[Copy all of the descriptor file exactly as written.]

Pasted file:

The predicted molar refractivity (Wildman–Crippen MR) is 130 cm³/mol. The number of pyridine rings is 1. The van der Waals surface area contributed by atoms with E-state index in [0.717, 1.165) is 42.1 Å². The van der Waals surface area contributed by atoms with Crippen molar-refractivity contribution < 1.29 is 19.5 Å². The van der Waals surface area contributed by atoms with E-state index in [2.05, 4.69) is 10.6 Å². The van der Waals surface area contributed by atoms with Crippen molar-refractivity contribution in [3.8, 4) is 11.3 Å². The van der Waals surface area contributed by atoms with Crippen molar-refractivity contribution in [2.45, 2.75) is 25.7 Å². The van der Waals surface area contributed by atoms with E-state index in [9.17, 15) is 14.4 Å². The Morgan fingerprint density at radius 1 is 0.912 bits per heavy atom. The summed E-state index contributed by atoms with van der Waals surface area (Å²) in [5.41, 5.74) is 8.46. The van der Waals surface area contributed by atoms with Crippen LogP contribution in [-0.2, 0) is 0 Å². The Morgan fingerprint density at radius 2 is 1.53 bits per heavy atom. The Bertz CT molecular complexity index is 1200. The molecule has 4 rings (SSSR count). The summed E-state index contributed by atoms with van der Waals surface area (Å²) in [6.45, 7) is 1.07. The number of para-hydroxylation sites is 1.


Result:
The predicted molar refractivity (Wildman–Crippen MR) is 130 cm³/mol. The number of pyridine rings is 1. The van der Waals surface area contributed by atoms with E-state index in [0.717, 1.165) is 42.1 Å². The van der Waals surface area contributed by atoms with Crippen molar-refractivity contribution < 1.29 is 19.5 Å². The van der Waals surface area contributed by atoms with E-state index in [2.05, 4.69) is 10.6 Å². The van der Waals surface area contributed by atoms with Crippen molar-refractivity contribution in [3.8, 4) is 11.3 Å². The van der Waals surface area contributed by atoms with Crippen molar-refractivity contribution in [2.45, 2.75) is 25.7 Å². The van der Waals surface area contributed by atoms with E-state index in [9.17, 15) is 14.4 Å². The Morgan fingerprint density at radius 1 is 0.912 bits per heavy atom. The summed E-state index contributed by atoms with van der Waals surface area (Å²) in [5.41, 5.74) is 8.46. The van der Waals surface area contributed by atoms with Crippen LogP contribution in [-0.2, 0) is 0 Å². The Morgan fingerprint density at radius 2 is 1.53 bits per heavy atom. The Bertz CT molecular complexity index is 1200. The molecule has 4 rings (SSSR count). The summed E-state index contributed by atoms with van der Waals surface area (Å²) in [6.45, 7) is 1.07. The number of para-hydroxylation sites is 1.